Johnny picked his way carefully over to the north corridor. The smoke lessened a bit as he went along. The first two rooms were devoid of both furniture and people. Gage advanced to the next room and, finding it equally empty except for some junk on the floor, was about to leave when he thought he detected movement in the corner. Making his way toward that spot he glanced around. Nothing! He moved closer. Still nothing! Thinking now that he had imagined it all, Johnny made one last sweep along the concrete wall with his flashlight. Then he saw them. Spiders! Not hundreds, but thousands of spiders pouring out of an inky black hole in the wall. The black, brown, and gray bodies writhed and collided in their rush to exit the hole. Johnny gasped and closed his eyes, certain he was imagining the sight before him. When he opened his eyes again, they were still there. Ever more of them streaming without end from the concrete and now crossing the floor—right toward him. This time instead of a gasp, it was a yell. As he yelled, he took a couple of steps back only to trip over the garbage on the floor. Johnny fell hard, knocking his mask aside. Anxiously, the paramedic tried to come to his feet but couldn’t find purchase in the mess. In seconds, Johnny could feel the spiders climbing over him. He frantically tried to brush them off, but there were too many. They were finding gaps in his turnout gear and sliding seamlessly under his clothes. Johnny continued to yell and slap at his body, feeling the squish of the spiders he was smashing. But, he made no progress, there were just too many. They reached his face. They crawled over his cheeks and eyes and scurried up into his hair. Despite his determination to keep his mouth closed, he was unable to hold back a yell at a particularly vicious bite. He felt them tumble into his mouth.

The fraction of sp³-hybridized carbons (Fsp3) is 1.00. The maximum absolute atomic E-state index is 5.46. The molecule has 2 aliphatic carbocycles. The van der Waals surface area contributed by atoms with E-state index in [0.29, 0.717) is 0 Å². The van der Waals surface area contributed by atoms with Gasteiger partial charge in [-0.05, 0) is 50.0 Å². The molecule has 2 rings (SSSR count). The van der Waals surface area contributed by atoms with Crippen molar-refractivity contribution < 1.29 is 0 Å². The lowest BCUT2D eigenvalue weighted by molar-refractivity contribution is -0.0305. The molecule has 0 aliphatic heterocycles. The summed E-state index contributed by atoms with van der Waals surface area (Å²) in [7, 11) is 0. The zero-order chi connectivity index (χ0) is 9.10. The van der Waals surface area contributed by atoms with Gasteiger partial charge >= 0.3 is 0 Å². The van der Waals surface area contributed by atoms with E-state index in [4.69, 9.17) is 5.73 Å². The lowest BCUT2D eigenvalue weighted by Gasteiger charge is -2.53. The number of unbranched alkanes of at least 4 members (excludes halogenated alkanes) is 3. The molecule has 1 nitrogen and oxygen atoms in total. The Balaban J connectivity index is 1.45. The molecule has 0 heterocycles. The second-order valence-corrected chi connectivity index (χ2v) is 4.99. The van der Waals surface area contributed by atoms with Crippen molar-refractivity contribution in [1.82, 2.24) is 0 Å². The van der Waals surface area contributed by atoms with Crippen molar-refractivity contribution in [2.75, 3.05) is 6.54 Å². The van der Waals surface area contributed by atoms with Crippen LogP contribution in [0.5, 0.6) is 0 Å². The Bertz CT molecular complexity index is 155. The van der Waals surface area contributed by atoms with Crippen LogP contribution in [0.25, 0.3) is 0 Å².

Johnny rolled over gagging slightly as he desperately swiped at his mouth to clear out the spiders. Gradually, he realized there was nothing there. It was all a nightmare. With this discovery also came the awareness of a deep burning, and clearly recognizable, pain in his chest. He had a massive case of heartburn. Since he knew that falling asleep again was unlikely at this point, Johnny quietly pulled on his turnout pants and headed to the kitchen for a hefty glass of milk.